A big week in overseas news sees important data out of several countries.

On Sunday, the official China manufacturing purchasing managers index for June will be released.

In the US on Monday, the ISM manufacturing index for May is due. Analysts are tipping the gauge to have eased by 0.9 points to 52.6.

May construction spending data is also awaited. Spending is expected to have lifted 0.2 per cent.

Markit manufacturing purchasing manager index data for June is due in the US and the United Kingdom.

Halifax house price data for June is also on tap in the UK.

Tuesday sees factory order data for May released in the US, along with new car sales for June.

Experts are expecting orders to have fallen 0.2 per cent in the month, while car sales are tipped have expanded 1.3 per cent.

In the UK, May consumer credit data is due, along with M4 money supply data for the month.

May mortgage approvals data and the June purchasing managers index for construction are also on tap.

Markets will be closed in the US on Wednesday for the Independence Day holiday.

In the UK, the Markit services purchasing manager index is due.

On Thursday, jobless claims data will be released, along with the weekly Energy Information Administration petroleum status report.

The ADP employment report and the ISM non-manufacturing index for June will also be released.

Analysts are tipping the ADP report to show 104,000 private sector jobs were created in June, while the ISM index is tipped ease 0.7 points to 53.0.

Weekly Mortgage Bankers Association mortgage applications data is also on tap.

Elsewhere on Thursday, the Bank of England will make its interest rate decision for the month.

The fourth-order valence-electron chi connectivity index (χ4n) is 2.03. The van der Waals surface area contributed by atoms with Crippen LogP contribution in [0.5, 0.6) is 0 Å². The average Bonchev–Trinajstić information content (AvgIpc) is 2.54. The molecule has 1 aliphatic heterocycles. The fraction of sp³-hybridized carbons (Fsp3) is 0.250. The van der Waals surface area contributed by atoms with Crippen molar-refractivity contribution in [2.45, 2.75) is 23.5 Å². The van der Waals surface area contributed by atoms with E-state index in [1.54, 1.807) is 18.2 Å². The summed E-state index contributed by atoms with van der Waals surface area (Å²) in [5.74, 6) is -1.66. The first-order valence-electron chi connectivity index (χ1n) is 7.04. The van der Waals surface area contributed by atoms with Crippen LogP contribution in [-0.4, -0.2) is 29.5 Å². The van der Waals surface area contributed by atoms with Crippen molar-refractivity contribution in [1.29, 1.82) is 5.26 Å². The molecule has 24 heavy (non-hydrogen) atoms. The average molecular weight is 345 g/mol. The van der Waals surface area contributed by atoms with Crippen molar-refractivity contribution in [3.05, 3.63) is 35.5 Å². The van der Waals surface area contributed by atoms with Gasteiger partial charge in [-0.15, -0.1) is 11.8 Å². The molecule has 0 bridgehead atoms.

The European Central Bank will also rule on its official cash rate.

Friday sees the US employment status report released, which includes the unemployment rate, non-farm payroll figures and average weekly earnings data.

Economists expect the data to show a lift of 90,000 jobs in June, leaving the jobless rate unchanged at 8.2 per cent.

In the UK, producer price index data for June is due.

Wrapping up

Rounding off the week, the European Union presidency will officially pass to Cyprus for the second half of 2012 on Sunday.

On Monday, ECB executive board member Joerg Asmussen will speak in Athens.

San Francisco Federal Reserve President John Williams addresses a function in San Francisco.

Tuesday brings a press conference in the US from International Monetary Fund managing director Christine Lagarde on the latest US economic report.

Wednesday sees Australian Cola Association chief executive officer Nikki Williams speak at an American Chamber of Commerce event in Brisbane.

On Friday, Federal Trade Minister Craig Emerson will speak at a Committee for the Economic Development of Australia function in Sydney.

Elsewhere, the European Council will issue its quarterly report on the euro area.

ECB chairman Mario Draghi and Italian Prime Minister Mario Monti will meet in France.